Thursday, December 23, 2010

Metro Council approves food recycling facility in northeast Portland

The Metro council unanimously approved a franchise permit for Columbia Biogas to operate a facility in northeast Portland that will recycle food waste from commercial and industrial sources, keep about 200,000 tons of waste out of landfills or the sewer system, and produce enough electricity to power up to 5,000 homes.

Columbia Biogas plans to convert local food waste into renewable power, clean water, fertilizer and soil amendments. The anaerobic digestion operation will be located at 6849 NE Columbia Blvd, in an industrial-zoned portion of the Cully area in northeast Portland. Anaerobic digestion is a controlled and enclosed biologic process that breaks down organic matter without oxygen oxygen and produces methane-rich biogas that can be burned to make electricity.

Construction is expected to begin in summer 2011, and will provide about 85 jobs. Once opened, the facility will employ about 10 full time workers and is expected to create additional waste hauling jobs.

Columbia Biogas plans to operate power generating engines that will produce about five megawatts of electricity and to connect to a substation grid in the PacifiCorp system. The digestion process also produces a byproduct that can be used as fertilizer and soil amendments in nurseries and farms.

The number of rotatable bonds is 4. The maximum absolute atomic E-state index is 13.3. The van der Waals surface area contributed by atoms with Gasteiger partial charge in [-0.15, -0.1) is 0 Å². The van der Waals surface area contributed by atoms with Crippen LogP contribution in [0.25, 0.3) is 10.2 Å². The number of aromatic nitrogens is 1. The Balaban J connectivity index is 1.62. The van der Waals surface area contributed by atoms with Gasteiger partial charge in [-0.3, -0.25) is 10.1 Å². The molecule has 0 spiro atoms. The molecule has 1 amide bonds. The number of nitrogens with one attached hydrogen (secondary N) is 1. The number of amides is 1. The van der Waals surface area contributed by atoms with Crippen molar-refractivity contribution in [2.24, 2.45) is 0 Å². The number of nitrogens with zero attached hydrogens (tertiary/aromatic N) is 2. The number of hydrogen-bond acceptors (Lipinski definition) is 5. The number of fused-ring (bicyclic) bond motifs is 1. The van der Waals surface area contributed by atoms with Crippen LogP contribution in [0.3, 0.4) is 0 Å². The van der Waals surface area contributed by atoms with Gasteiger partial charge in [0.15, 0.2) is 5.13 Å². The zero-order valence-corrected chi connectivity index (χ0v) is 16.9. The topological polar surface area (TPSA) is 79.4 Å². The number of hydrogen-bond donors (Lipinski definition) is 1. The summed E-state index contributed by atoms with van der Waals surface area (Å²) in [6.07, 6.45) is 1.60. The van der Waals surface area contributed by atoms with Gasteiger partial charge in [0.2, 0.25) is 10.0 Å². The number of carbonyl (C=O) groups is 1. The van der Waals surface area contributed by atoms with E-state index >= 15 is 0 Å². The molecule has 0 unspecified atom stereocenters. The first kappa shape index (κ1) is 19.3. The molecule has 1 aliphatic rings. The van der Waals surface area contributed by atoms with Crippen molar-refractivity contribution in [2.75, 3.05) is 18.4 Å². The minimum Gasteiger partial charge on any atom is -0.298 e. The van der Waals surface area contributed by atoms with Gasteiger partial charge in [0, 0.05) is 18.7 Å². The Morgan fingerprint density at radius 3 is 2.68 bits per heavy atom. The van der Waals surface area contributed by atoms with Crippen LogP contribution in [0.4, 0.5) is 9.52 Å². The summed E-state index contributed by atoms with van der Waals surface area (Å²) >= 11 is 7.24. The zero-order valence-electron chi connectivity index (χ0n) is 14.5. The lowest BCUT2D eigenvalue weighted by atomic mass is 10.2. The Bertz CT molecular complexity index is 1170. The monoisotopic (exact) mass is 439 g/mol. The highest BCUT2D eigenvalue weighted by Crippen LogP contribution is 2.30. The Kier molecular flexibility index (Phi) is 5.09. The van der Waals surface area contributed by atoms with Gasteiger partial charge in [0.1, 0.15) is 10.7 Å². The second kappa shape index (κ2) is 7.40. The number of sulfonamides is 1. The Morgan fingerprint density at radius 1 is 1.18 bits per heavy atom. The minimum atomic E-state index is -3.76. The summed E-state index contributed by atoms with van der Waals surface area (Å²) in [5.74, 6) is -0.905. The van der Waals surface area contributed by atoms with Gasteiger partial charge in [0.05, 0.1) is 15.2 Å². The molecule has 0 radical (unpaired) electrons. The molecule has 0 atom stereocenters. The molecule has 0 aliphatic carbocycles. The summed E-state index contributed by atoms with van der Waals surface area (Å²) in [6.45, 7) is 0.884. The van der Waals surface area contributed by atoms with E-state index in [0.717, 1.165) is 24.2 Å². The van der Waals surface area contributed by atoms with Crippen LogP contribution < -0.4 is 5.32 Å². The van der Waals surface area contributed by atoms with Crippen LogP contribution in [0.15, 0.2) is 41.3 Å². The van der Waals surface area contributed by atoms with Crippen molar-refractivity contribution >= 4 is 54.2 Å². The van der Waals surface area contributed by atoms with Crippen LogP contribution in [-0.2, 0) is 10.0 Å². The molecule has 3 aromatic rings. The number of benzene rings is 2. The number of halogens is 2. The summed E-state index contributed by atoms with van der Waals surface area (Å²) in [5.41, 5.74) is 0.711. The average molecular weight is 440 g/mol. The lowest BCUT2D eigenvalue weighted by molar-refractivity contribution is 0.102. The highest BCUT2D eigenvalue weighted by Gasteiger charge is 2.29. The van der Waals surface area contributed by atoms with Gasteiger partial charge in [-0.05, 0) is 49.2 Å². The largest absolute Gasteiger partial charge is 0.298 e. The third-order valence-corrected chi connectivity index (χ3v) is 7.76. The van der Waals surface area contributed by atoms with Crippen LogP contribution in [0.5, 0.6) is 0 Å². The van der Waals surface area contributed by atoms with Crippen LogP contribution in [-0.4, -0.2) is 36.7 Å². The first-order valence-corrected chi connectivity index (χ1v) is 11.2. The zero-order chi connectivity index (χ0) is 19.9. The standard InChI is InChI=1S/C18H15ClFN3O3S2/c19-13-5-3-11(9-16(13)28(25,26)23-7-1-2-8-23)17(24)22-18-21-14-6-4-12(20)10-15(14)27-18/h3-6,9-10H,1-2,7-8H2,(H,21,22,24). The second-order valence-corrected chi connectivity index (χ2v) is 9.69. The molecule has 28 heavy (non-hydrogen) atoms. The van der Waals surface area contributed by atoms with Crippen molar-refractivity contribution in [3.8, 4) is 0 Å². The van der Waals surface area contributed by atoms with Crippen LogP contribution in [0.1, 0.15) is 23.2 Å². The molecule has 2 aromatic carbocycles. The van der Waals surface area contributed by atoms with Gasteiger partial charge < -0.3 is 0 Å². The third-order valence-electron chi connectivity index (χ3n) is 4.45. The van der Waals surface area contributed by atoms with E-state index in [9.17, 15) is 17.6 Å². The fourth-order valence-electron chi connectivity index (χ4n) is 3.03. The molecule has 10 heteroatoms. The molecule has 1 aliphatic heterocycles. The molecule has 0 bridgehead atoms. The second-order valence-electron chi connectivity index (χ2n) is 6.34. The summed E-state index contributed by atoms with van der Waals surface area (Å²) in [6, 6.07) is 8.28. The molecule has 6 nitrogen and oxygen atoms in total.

The facility will be capable of processing about 90,000 tons of solid food waste and 104,000 tons of liquid food waste per year. The material will be processed in tanks in an enclosed building. Solid food waste will come from local commercial sources such as grocery stores, restaurants and food processors. Liquid food waste will come from commercial grease traps and food and beverage processors. Liquid waste is currently sent down sewers and treated at wastewater plants. No yard debris or garbage will be accepted.

"Columbia Biogas brings an excellent model for how to handle food waste throughout the region," said Metro Councilor Rex Burkholder, whose district includes the new facility. "It eliminates the need to truck waste to landfills far from town therefore reducing greenhouse gasses, the process helps power our homes and fertilize our farm fields with food waste instead of burying it, and by partnering with the community, it creates and maintains good paying jobs for people in their own neighborhoods."

Source : Metro News

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